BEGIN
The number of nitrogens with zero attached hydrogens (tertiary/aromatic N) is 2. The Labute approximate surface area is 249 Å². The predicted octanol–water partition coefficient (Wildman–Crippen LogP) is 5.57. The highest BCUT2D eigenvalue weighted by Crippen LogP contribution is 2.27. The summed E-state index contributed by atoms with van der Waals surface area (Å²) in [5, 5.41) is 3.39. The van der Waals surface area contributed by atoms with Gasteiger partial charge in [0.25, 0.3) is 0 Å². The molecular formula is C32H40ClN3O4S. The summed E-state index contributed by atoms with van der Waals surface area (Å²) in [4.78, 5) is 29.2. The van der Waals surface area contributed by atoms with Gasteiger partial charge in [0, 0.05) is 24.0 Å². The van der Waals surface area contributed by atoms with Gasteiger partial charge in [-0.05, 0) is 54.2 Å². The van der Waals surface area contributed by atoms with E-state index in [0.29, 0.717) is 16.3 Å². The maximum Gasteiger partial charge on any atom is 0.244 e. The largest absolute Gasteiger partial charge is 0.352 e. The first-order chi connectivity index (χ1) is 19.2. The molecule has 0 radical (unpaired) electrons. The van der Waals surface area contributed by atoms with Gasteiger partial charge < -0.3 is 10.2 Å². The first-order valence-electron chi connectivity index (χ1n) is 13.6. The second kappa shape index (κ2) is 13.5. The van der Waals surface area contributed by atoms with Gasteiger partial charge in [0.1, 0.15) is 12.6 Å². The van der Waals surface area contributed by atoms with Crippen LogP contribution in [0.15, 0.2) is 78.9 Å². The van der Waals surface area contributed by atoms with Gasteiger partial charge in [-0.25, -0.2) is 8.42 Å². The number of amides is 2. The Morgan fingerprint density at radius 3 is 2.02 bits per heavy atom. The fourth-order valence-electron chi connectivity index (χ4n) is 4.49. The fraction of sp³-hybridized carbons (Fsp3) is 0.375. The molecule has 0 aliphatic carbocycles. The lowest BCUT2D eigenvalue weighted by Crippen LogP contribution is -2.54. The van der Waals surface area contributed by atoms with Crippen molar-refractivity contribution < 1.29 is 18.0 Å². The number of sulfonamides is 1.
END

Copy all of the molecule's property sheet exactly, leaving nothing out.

The number of nitrogens with zero attached hydrogens (tertiary/aromatic N) is 2. The Labute approximate surface area is 249 Å². The predicted octanol–water partition coefficient (Wildman–Crippen LogP) is 5.57. The highest BCUT2D eigenvalue weighted by Crippen LogP contribution is 2.27. The summed E-state index contributed by atoms with van der Waals surface area (Å²) in [5, 5.41) is 3.39. The van der Waals surface area contributed by atoms with Gasteiger partial charge in [0.25, 0.3) is 0 Å². The molecular formula is C32H40ClN3O4S. The summed E-state index contributed by atoms with van der Waals surface area (Å²) in [4.78, 5) is 29.2. The van der Waals surface area contributed by atoms with Gasteiger partial charge in [0, 0.05) is 24.0 Å². The van der Waals surface area contributed by atoms with Gasteiger partial charge in [-0.05, 0) is 54.2 Å². The van der Waals surface area contributed by atoms with E-state index in [0.29, 0.717) is 16.3 Å². The maximum Gasteiger partial charge on any atom is 0.244 e. The largest absolute Gasteiger partial charge is 0.352 e. The first-order chi connectivity index (χ1) is 19.2. The molecule has 0 radical (unpaired) electrons. The van der Waals surface area contributed by atoms with Gasteiger partial charge < -0.3 is 10.2 Å². The first-order valence-electron chi connectivity index (χ1n) is 13.6. The second kappa shape index (κ2) is 13.5. The van der Waals surface area contributed by atoms with Gasteiger partial charge in [0.1, 0.15) is 12.6 Å². The van der Waals surface area contributed by atoms with Crippen LogP contribution in [0.15, 0.2) is 78.9 Å². The van der Waals surface area contributed by atoms with Gasteiger partial charge in [-0.25, -0.2) is 8.42 Å². The number of amides is 2. The Morgan fingerprint density at radius 3 is 2.02 bits per heavy atom. The fourth-order valence-electron chi connectivity index (χ4n) is 4.49. The fraction of sp³-hybridized carbons (Fsp3) is 0.375. The molecule has 0 aliphatic carbocycles. The lowest BCUT2D eigenvalue weighted by Crippen LogP contribution is -2.54. The van der Waals surface area contributed by atoms with Crippen molar-refractivity contribution < 1.29 is 18.0 Å². The number of sulfonamides is 1.